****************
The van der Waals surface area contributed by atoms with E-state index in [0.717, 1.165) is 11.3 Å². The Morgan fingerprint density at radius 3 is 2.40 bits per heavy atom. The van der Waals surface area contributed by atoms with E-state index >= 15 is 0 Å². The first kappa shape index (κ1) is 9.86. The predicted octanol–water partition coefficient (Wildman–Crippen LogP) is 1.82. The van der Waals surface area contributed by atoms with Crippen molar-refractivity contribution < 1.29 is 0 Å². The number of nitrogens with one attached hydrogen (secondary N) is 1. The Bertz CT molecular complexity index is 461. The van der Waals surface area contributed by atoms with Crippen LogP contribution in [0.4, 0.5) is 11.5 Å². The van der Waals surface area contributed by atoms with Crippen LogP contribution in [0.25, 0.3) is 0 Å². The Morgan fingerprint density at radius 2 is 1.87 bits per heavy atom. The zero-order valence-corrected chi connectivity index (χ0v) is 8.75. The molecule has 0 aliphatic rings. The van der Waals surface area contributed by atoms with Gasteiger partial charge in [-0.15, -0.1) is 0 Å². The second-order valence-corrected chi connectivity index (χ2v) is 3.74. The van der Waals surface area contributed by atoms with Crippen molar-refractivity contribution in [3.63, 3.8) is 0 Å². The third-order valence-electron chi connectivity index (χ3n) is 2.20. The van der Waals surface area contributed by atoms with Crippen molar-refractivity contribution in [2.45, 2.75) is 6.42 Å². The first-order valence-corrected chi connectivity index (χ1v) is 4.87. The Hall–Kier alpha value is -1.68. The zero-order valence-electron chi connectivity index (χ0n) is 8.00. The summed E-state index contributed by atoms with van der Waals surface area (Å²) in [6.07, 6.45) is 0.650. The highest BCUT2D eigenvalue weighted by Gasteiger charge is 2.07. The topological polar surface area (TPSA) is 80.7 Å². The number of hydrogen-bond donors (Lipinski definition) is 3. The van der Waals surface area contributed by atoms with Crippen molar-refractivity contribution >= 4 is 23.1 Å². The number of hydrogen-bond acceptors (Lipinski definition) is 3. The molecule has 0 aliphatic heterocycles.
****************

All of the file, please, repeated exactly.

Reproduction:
The van der Waals surface area contributed by atoms with E-state index in [0.717, 1.165) is 11.3 Å². The Morgan fingerprint density at radius 3 is 2.40 bits per heavy atom. The van der Waals surface area contributed by atoms with E-state index >= 15 is 0 Å². The first kappa shape index (κ1) is 9.86. The predicted octanol–water partition coefficient (Wildman–Crippen LogP) is 1.82. The van der Waals surface area contributed by atoms with Crippen molar-refractivity contribution < 1.29 is 0 Å². The number of nitrogens with one attached hydrogen (secondary N) is 1. The Bertz CT molecular complexity index is 461. The van der Waals surface area contributed by atoms with Crippen LogP contribution in [0.4, 0.5) is 11.5 Å². The van der Waals surface area contributed by atoms with Crippen LogP contribution in [0.25, 0.3) is 0 Å². The Morgan fingerprint density at radius 2 is 1.87 bits per heavy atom. The zero-order valence-corrected chi connectivity index (χ0v) is 8.75. The molecule has 0 aliphatic rings. The van der Waals surface area contributed by atoms with Gasteiger partial charge in [-0.15, -0.1) is 0 Å². The second-order valence-corrected chi connectivity index (χ2v) is 3.74. The van der Waals surface area contributed by atoms with Crippen molar-refractivity contribution in [3.63, 3.8) is 0 Å². The third-order valence-electron chi connectivity index (χ3n) is 2.20. The van der Waals surface area contributed by atoms with Crippen molar-refractivity contribution in [2.45, 2.75) is 6.42 Å². The first-order valence-corrected chi connectivity index (χ1v) is 4.87. The Hall–Kier alpha value is -1.68. The zero-order valence-electron chi connectivity index (χ0n) is 8.00. The summed E-state index contributed by atoms with van der Waals surface area (Å²) in [6.07, 6.45) is 0.650. The highest BCUT2D eigenvalue weighted by Gasteiger charge is 2.07. The topological polar surface area (TPSA) is 80.7 Å². The number of hydrogen-bond donors (Lipinski definition) is 3. The van der Waals surface area contributed by atoms with Crippen molar-refractivity contribution >= 4 is 23.1 Å². The number of hydrogen-bond acceptors (Lipinski definition) is 3. The molecule has 0 aliphatic heterocycles.